Love and Wrath in the Gospel of Jesus Christ

“Since, therefore, we have now been justified by his blood,
much more shall we be saved by him from the wrath of God.
For if while we were enemies we were reconciled to God by the death of his Son,
much more, now that we are reconciled, shall we be saved by his life.”
(Romans 5:9-10)

There has been a lot of buzz on the internet recently about the modern hymn, In Christ Alone, which has become one of our favorites in our congregation.  Apparently, while the Presbyterian Church’s Hymnal Committee considered the song because it is being sung in many churches, it was ultimately rejected because of the third stanza which sings:

“Till on that cross as Jesus died/the wrath of God was satisfied.”

The committee had suggested a change in the lyrics to:

as Jesus died, the love of God was magnified

but the writers of the hymn, Keith Getty and Stuart Townend, would not approve the change in language, insisting upon the integrity of the hymn and the Biblical message it teaches through song.

So what’s the big deal about “wrath” anyway?  If you were to make a list of the virtues and characteristics that are valued in our world, wrath would certainly not be one of them.  People who are full of wrath are not the kind of people you want to be around, are they?  So would a wrathful god be a kind of god we want to worship?

We must keep in mind, however, that the ways of God are not the ways of man.  When we are angry and full of wrath, our wrath is stained with sin.  There are often times when anger is justified, but the apostle Paul warns us in our anger not to sin, because it is so easy to do so.

If we talk of the wrath of God, then, we must speak consistently with the nature of God.  God is revealed in His Word as righteous, holy, just, steadfast in love, and yes, at times even, a God of wrath.  In fact, one may even argue that the love of God implies his wrath.  Without his wrath, or shall we say, God’s holy anger, God’s love is nothing more than a Hallmark card sentiment that can be easily scorned.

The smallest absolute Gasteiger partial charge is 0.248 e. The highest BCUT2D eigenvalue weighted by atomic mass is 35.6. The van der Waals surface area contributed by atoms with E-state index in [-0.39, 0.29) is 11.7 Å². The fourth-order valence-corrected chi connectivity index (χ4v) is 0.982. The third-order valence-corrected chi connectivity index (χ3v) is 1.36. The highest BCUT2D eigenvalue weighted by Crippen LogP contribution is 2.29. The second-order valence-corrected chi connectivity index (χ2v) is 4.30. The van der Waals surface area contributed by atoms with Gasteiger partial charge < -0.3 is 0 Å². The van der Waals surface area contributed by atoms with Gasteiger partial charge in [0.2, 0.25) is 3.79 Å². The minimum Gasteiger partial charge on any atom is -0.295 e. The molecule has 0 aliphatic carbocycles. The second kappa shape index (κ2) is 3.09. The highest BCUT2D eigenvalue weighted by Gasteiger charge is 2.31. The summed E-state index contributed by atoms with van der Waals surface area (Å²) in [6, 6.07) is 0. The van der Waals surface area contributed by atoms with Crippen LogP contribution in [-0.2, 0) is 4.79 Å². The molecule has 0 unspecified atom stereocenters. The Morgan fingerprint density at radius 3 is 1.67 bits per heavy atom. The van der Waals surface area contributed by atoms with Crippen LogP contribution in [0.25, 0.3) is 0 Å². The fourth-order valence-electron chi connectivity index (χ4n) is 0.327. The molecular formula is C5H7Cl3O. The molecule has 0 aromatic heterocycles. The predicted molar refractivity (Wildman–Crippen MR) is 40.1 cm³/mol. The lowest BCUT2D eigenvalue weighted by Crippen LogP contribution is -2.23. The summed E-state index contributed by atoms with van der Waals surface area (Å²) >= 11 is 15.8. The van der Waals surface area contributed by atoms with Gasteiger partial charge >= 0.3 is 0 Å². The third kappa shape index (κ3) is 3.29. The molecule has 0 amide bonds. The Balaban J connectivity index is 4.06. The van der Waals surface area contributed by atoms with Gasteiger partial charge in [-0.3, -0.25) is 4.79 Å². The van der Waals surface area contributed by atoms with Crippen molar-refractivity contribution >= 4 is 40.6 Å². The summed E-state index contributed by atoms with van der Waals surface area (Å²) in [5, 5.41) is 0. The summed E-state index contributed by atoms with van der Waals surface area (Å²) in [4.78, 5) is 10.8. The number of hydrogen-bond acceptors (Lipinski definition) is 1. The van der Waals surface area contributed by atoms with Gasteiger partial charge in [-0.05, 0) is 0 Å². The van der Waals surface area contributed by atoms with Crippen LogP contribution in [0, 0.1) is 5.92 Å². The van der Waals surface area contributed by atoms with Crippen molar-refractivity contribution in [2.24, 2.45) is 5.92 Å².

Think of it this way: if a man is not jealous for his wife’s attention, angered when she gives her affection and adoration to other men, does he really even love his wife?  Dr. Bruce McCormack, theology professor at Princeton Theological Seminary, in his class on The Atonement, spent a good two weeks on the wrath of God.  I pulled out the notes this week (yes, I’ve kept them these 12 years), and found this:

“Wrath is not a characteristic of God; righteousness is.
Wrath is the reaction of God to the scorning of his love.  Wrath is love’s backside.”

When we sin, when we rebel against God’s law and His righteous way for our lives, we scorn the love of God and fall under the wrath of His judgment.  This wrath is reserved for all who have sinned, Ephesians 2:3 tells us “we are by nature children of wrath,” and as Romans teaches, “the wages of sin is death.”  We stand in need of salvation from the wrath of God.

Therefore, without wrath, there is no gospel.  When people talk about the gospel, they like to talk about the Good News of God’s love for us, in that He sent His Son to save us; and Amen to that.  But from what have we been saved?  From our bad thinking?  From our mistakes?  No, we have been saved, ultimately, from the wrath of God.

It was the wrath of God that was poured out on Christ upon the cross.  It was the wrath reserved for us that he bore for us.  Greg Gilbert, in his book “What is the Gospel” writes, “a righteous and holy God can justify the ungodly because in Jesus’ death, mercy and justice were perfectly reconciled.  The curse was righteously executed, and we were mercifully saved.”

It is only because of the cross, where Christ bore the wrath of God, that we now know and live in the love of God.  It is only because He suffered the wrath meant for us that we can sing:

No guilt in life, no fear in death
This is the pow’r of Christ in me;
From life’s first cry to final breath,
Jesus commands my destiny.
No pow’r of hell, no scheme of man,
Can ever pluck me from His hand;
Till He returns or calls me home
Here in the pow’r of Christ I’ll stand.

And so we shall sing!

SDG

Full of the Holy Spirit and Faith

“he was a good man, full of the Holy Spirit and of faith…”
(Acts 11:24)

I want this passage engraved on my tombstone.

I know it’s too early to think about that sort of thing, but since I am turning 40 in a couple of weeks, one might as well begin thinking about the inevitable.